“Show, don’t tell,” says conventional wisdom. “Conceal, conceal, conceal” responds director Andreas Fontana, whose repetitive-but-impactful debut feature “Azor” paints a portrait of fear using palpable gaps in conversation. As a Swiss banker, Yvan (Fabrizio Rongione) follows in the footsteps of his missing colleague, and Fontana’s self-assured filmmaking captures a chilling atmosphere against the backdrop of Argentina’s Dirty War. The film seldom wavers from its singular idea and feeling; tonally, it’s a stroll across a plateau by design, but it teeters constantly over that plateau’s edge.
A false tropical backdrop and washed-out footage of a well-dressed man with a forced smile yank us into the story and its permeating sense of artifice. Perhaps this man is Yvan’s missing business partner, or perhaps he is the idea of an influential outsider under the thumb of vastly more influential local forces. This is the world Yvan enters with his wife Ines (Stéphanie Cléau), and as they arrive at their Buenos Aires hotel in late 1970s; a brief, hot-and-cold chat with the receptionist hints at the conversational maze they’re about to enter. The recent FIFA World Cup is a delightful subject of small talk. Anything to do with the government? Not so much.
The film’s plot is threadbare, since Yvan’s investigation into his partner’s disappearance neither turns up concrete answers, nor forms the central reason for his arrival. He’s a man slotted to fill an empty space in the world of private banking, and he’s often treated as such. A series of powerful men who answer to even more powerful men welcome him with polite smiles, into fancy rooms, smoky lounges, and ornate gardens. Based on their conversations, Yvan is clearly within the gravitational pull of money and power. However, these men’s silences around certain topics and certain people creates a mystery around the mass keeping Yvan in orbit.
Some silences are fearful, broken up only by whispers and innuendo. Other silences wield power. They’re dismissive and impenetrable — almost dehumanizing. Yet all the while, neither tight-lipped group sheds their suits and evening gowns, or their “civil” upper-class veneer. The silences are, in a way, complicit, given how removed these characters feel from the on-the-ground reality of mass murder and anti-communist juntas. Their fancy, warmly lit spaces and lush estates are almost hermetically sealed; even Yvan ignores the public effects of the military checkpoint en route to his hotel, and as he reads an article about local hyper-inflation, he casually trades stock by telephone. Whether he likes it or not, he’s a part of this sinister culture, though just how much will depend on with whom he’s willing to fall in line.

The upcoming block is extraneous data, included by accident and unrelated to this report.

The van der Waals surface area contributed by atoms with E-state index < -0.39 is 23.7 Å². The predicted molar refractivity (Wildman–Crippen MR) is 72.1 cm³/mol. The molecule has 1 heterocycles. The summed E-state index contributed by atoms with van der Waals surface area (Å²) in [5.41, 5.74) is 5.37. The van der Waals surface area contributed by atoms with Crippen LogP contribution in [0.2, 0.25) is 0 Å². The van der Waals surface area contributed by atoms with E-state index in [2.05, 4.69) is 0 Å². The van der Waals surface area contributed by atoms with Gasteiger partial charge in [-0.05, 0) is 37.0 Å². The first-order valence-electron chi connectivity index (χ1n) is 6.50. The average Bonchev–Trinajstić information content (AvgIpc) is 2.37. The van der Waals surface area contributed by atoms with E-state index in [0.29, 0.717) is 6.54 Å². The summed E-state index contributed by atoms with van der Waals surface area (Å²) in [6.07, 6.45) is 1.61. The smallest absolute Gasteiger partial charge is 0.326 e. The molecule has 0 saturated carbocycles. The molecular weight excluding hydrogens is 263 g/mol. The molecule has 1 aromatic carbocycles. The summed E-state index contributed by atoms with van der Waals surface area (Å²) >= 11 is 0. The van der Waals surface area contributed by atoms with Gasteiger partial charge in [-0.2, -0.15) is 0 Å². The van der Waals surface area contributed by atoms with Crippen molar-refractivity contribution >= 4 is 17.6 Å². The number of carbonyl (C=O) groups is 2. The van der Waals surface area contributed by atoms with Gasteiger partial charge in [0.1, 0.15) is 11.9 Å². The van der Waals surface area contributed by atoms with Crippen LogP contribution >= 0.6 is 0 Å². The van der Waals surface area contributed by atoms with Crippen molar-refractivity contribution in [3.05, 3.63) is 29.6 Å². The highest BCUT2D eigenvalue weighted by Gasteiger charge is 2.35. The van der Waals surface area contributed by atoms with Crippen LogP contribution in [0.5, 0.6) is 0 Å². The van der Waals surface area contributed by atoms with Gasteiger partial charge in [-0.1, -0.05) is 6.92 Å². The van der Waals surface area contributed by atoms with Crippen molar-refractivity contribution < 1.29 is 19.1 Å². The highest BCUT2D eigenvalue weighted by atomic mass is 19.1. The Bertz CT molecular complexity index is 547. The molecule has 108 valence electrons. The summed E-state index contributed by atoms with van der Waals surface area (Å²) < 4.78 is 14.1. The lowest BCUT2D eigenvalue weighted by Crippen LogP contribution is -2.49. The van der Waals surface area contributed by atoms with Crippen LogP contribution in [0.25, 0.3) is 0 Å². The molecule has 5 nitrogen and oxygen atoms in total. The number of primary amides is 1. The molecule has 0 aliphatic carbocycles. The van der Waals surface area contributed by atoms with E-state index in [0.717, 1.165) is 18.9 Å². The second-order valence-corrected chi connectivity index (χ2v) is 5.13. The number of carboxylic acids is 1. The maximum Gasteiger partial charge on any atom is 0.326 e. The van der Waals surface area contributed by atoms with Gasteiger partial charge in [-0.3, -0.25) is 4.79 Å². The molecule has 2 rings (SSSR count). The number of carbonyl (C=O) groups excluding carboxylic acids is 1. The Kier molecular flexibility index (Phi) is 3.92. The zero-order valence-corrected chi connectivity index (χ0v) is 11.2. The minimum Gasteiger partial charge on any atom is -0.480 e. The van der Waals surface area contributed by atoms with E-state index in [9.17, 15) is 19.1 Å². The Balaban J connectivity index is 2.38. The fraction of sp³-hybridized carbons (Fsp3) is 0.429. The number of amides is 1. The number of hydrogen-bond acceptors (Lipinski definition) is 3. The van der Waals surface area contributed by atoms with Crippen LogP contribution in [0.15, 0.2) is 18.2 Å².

There’s an unease to every conversation, beginning with linguistic disconnects; an uncertainty that doesn’t begin to fade until the participants scout out a common tongue. Usually, they land on Spanish, English or French. Colonial languages. A dueling sense of morality pervades each sit-down too. You know why each person is there — to find information, to make a business transaction, and so forth — but why they’re really there is a question that gets under your skin, even though the simple answer is obviously money. The more complicated answer involves the structures and people left out of frame, and the unspoken harm these people have done to earn their generational wealth. These characters are, at once, in danger from some unseen force, and dangerous to unseen others.
How effective “Azor” is will likely depend on your appetite for an aesthetically pleasing slow-burn, not to mention, one that says nearly the same thing with every scene. Thankfully, the film is a mere 100 minutes long — a far cry from co-screenwriter Mariano Llinás’ 14-hour headache “La Flor” — but its aesthetic pleasures are also a major part of its story’s allure. Modern hotels evoke extravagance through dim, warm lighting, but the visual contrast here is pushed just enough that even the welcoming, vibrant skin tones in the center of the frame are surrounded by shadow and darkness in its corners.
Adding to this eeriness is some truly engaging sound design, which would no doubt be a treat in theatres, but which even your TV couldn’t possibly stifle. An enveloping mix for the chatty atmosphere makes you feel constantly surrounded by people, while the enrapturing, almost funky score by Paul Courlet features notes that are just a little too high, and held a little too long for comfort (you’d be forgiven if Courlet’s echoing harpsichord makes you picture an ornate Transylvanian castle, with bloodlust lurking behind its doors).
After a while, Fontana begins filming Yvan’s surroundings from further away, sometimes through the character’s POV, but always with more than just one subject in frame. Even if it’s simply an extra walking by, they leave a lingering sensation — a query as to why they were being filmed or noticed in the first place, and why exactly they’ve caught Yvan’s eye. It feels like paranoia seeping into the film’s visual fabric. Repetitive or not, it’s undoubtedly effective.
MUBI will release “Azor” at New York’s IFC Center on September 10, with a nationwide theatrical rollout to follow.
As new movies open in theaters during the COVID-19 pandemic, IndieWire will continue to review them whenever possible. We encourage readers to follow the safety precautions provided by CDC and health authorities. Additionally, our coverage will provide alternative viewing options whenever they are available.
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